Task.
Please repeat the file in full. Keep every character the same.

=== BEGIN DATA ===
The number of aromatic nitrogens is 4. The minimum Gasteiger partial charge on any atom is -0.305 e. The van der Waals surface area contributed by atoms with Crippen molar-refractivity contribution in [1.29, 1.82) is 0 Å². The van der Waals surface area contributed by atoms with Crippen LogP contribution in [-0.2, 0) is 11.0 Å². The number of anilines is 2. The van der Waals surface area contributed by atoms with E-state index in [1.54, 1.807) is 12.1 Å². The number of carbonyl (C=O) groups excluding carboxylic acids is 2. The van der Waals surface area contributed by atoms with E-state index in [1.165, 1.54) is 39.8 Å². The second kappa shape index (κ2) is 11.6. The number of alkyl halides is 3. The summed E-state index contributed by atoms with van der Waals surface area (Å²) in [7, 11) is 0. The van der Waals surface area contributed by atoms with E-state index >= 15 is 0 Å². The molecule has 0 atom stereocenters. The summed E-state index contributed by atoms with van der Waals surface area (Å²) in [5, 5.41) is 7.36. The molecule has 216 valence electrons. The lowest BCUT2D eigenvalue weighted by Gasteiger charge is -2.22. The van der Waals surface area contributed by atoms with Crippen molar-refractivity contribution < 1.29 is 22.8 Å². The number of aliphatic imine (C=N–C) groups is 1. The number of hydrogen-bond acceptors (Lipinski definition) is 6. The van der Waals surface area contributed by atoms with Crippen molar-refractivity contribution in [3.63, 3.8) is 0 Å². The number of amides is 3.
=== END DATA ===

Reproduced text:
The number of aromatic nitrogens is 4. The minimum Gasteiger partial charge on any atom is -0.305 e. The van der Waals surface area contributed by atoms with Crippen molar-refractivity contribution in [1.29, 1.82) is 0 Å². The van der Waals surface area contributed by atoms with Crippen LogP contribution in [-0.2, 0) is 11.0 Å². The number of anilines is 2. The van der Waals surface area contributed by atoms with E-state index in [1.54, 1.807) is 12.1 Å². The number of carbonyl (C=O) groups excluding carboxylic acids is 2. The van der Waals surface area contributed by atoms with E-state index in [1.165, 1.54) is 39.8 Å². The second kappa shape index (κ2) is 11.6. The number of alkyl halides is 3. The summed E-state index contributed by atoms with van der Waals surface area (Å²) in [7, 11) is 0. The van der Waals surface area contributed by atoms with E-state index >= 15 is 0 Å². The molecule has 0 atom stereocenters. The summed E-state index contributed by atoms with van der Waals surface area (Å²) in [5, 5.41) is 7.36. The molecule has 216 valence electrons. The lowest BCUT2D eigenvalue weighted by Gasteiger charge is -2.22. The van der Waals surface area contributed by atoms with Crippen molar-refractivity contribution < 1.29 is 22.8 Å². The number of aliphatic imine (C=N–C) groups is 1. The number of hydrogen-bond acceptors (Lipinski definition) is 6. The van der Waals surface area contributed by atoms with Crippen molar-refractivity contribution in [3.63, 3.8) is 0 Å². The number of amides is 3.